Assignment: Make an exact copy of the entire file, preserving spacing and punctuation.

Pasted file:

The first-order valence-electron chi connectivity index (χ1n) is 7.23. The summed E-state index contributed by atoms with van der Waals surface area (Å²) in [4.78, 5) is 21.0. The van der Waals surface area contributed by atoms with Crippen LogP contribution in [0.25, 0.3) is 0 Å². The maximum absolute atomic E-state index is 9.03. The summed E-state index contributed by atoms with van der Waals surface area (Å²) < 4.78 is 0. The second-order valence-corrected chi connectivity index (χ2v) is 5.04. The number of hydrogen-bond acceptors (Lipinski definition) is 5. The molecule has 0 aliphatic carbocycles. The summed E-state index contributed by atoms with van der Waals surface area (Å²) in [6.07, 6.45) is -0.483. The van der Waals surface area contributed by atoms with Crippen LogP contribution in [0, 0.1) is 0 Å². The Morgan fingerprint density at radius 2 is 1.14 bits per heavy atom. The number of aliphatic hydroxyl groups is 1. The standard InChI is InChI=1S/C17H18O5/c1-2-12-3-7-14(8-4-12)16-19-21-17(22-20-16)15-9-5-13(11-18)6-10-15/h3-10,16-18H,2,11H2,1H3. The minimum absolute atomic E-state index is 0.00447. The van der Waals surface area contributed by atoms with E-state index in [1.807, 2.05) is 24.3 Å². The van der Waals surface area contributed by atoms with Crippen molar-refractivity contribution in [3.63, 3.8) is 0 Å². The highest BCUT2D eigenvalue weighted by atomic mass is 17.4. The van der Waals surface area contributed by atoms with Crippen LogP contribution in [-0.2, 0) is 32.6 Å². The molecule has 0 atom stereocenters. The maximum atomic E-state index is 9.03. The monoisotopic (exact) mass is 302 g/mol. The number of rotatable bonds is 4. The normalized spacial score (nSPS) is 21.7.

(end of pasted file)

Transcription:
The first-order valence-electron chi connectivity index (χ1n) is 7.23. The summed E-state index contributed by atoms with van der Waals surface area (Å²) in [4.78, 5) is 21.0. The van der Waals surface area contributed by atoms with Crippen LogP contribution in [0.25, 0.3) is 0 Å². The maximum absolute atomic E-state index is 9.03. The summed E-state index contributed by atoms with van der Waals surface area (Å²) < 4.78 is 0. The second-order valence-corrected chi connectivity index (χ2v) is 5.04. The number of hydrogen-bond acceptors (Lipinski definition) is 5. The molecule has 0 aliphatic carbocycles. The summed E-state index contributed by atoms with van der Waals surface area (Å²) in [6.07, 6.45) is -0.483. The van der Waals surface area contributed by atoms with Crippen LogP contribution in [0, 0.1) is 0 Å². The Morgan fingerprint density at radius 2 is 1.14 bits per heavy atom. The number of aliphatic hydroxyl groups is 1. The standard InChI is InChI=1S/C17H18O5/c1-2-12-3-7-14(8-4-12)16-19-21-17(22-20-16)15-9-5-13(11-18)6-10-15/h3-10,16-18H,2,11H2,1H3. The minimum absolute atomic E-state index is 0.00447. The van der Waals surface area contributed by atoms with E-state index in [1.807, 2.05) is 24.3 Å². The van der Waals surface area contributed by atoms with Crippen molar-refractivity contribution in [3.63, 3.8) is 0 Å². The highest BCUT2D eigenvalue weighted by atomic mass is 17.4. The van der Waals surface area contributed by atoms with Crippen LogP contribution in [-0.2, 0) is 32.6 Å². The molecule has 0 atom stereocenters. The maximum atomic E-state index is 9.03. The monoisotopic (exact) mass is 302 g/mol. The number of rotatable bonds is 4. The normalized spacial score (nSPS) is 21.7.